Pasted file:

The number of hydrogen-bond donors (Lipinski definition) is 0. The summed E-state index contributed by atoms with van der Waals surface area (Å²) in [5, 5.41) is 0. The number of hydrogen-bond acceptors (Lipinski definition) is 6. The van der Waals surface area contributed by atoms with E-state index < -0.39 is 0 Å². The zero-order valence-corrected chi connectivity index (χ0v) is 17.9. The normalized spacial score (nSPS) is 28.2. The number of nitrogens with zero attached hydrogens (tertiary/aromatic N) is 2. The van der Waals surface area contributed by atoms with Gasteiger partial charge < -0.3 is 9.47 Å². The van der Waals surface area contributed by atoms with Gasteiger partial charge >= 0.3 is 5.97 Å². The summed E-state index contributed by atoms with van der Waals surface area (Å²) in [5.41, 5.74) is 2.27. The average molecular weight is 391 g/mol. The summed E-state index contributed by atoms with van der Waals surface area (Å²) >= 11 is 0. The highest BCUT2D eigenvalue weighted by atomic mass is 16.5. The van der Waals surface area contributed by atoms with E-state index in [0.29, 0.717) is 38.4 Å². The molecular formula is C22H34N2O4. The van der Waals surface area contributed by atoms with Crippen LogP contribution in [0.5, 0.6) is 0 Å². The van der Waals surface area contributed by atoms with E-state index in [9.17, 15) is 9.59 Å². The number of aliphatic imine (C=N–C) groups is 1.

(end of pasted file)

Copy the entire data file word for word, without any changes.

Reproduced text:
The number of hydrogen-bond donors (Lipinski definition) is 0. The summed E-state index contributed by atoms with van der Waals surface area (Å²) in [5, 5.41) is 0. The number of hydrogen-bond acceptors (Lipinski definition) is 6. The van der Waals surface area contributed by atoms with E-state index < -0.39 is 0 Å². The zero-order valence-corrected chi connectivity index (χ0v) is 17.9. The normalized spacial score (nSPS) is 28.2. The number of nitrogens with zero attached hydrogens (tertiary/aromatic N) is 2. The van der Waals surface area contributed by atoms with Gasteiger partial charge < -0.3 is 9.47 Å². The van der Waals surface area contributed by atoms with Gasteiger partial charge >= 0.3 is 5.97 Å². The summed E-state index contributed by atoms with van der Waals surface area (Å²) in [5.41, 5.74) is 2.27. The average molecular weight is 391 g/mol. The summed E-state index contributed by atoms with van der Waals surface area (Å²) >= 11 is 0. The highest BCUT2D eigenvalue weighted by atomic mass is 16.5. The van der Waals surface area contributed by atoms with E-state index in [0.29, 0.717) is 38.4 Å². The molecular formula is C22H34N2O4. The van der Waals surface area contributed by atoms with Crippen LogP contribution in [0.5, 0.6) is 0 Å². The van der Waals surface area contributed by atoms with E-state index in [9.17, 15) is 9.59 Å². The number of aliphatic imine (C=N–C) groups is 1.